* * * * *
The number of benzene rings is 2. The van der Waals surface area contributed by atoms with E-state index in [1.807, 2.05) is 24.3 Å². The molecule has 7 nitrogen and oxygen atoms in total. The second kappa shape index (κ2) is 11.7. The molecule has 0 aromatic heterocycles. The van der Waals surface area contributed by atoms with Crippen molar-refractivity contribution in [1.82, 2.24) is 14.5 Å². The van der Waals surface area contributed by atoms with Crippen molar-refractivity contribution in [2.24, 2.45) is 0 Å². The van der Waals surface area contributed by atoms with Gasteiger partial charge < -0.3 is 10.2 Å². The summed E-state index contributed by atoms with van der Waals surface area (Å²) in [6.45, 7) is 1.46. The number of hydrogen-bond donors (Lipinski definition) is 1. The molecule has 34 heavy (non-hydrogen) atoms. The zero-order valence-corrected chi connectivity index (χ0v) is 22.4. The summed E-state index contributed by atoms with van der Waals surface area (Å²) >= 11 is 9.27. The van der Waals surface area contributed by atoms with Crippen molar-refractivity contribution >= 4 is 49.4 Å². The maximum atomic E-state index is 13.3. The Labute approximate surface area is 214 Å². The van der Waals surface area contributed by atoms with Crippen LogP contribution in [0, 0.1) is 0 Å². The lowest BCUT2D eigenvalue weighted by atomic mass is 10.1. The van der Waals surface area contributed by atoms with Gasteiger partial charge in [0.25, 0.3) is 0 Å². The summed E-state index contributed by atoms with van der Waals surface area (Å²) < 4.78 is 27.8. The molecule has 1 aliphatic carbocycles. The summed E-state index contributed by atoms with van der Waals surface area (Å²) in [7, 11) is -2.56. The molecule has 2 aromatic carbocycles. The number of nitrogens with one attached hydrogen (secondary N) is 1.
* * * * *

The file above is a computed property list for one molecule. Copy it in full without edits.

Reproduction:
The number of benzene rings is 2. The van der Waals surface area contributed by atoms with E-state index in [1.807, 2.05) is 24.3 Å². The molecule has 7 nitrogen and oxygen atoms in total. The second kappa shape index (κ2) is 11.7. The molecule has 0 aromatic heterocycles. The van der Waals surface area contributed by atoms with Crippen molar-refractivity contribution in [1.82, 2.24) is 14.5 Å². The van der Waals surface area contributed by atoms with Crippen molar-refractivity contribution in [2.24, 2.45) is 0 Å². The van der Waals surface area contributed by atoms with Gasteiger partial charge < -0.3 is 10.2 Å². The summed E-state index contributed by atoms with van der Waals surface area (Å²) in [6.45, 7) is 1.46. The number of hydrogen-bond donors (Lipinski definition) is 1. The molecule has 34 heavy (non-hydrogen) atoms. The zero-order valence-corrected chi connectivity index (χ0v) is 22.4. The summed E-state index contributed by atoms with van der Waals surface area (Å²) >= 11 is 9.27. The van der Waals surface area contributed by atoms with Crippen molar-refractivity contribution >= 4 is 49.4 Å². The maximum atomic E-state index is 13.3. The Labute approximate surface area is 214 Å². The van der Waals surface area contributed by atoms with Crippen LogP contribution in [0, 0.1) is 0 Å². The lowest BCUT2D eigenvalue weighted by atomic mass is 10.1. The van der Waals surface area contributed by atoms with Gasteiger partial charge in [0.25, 0.3) is 0 Å². The summed E-state index contributed by atoms with van der Waals surface area (Å²) < 4.78 is 27.8. The molecule has 1 aliphatic carbocycles. The summed E-state index contributed by atoms with van der Waals surface area (Å²) in [7, 11) is -2.56. The molecule has 2 aromatic carbocycles. The number of nitrogens with one attached hydrogen (secondary N) is 1.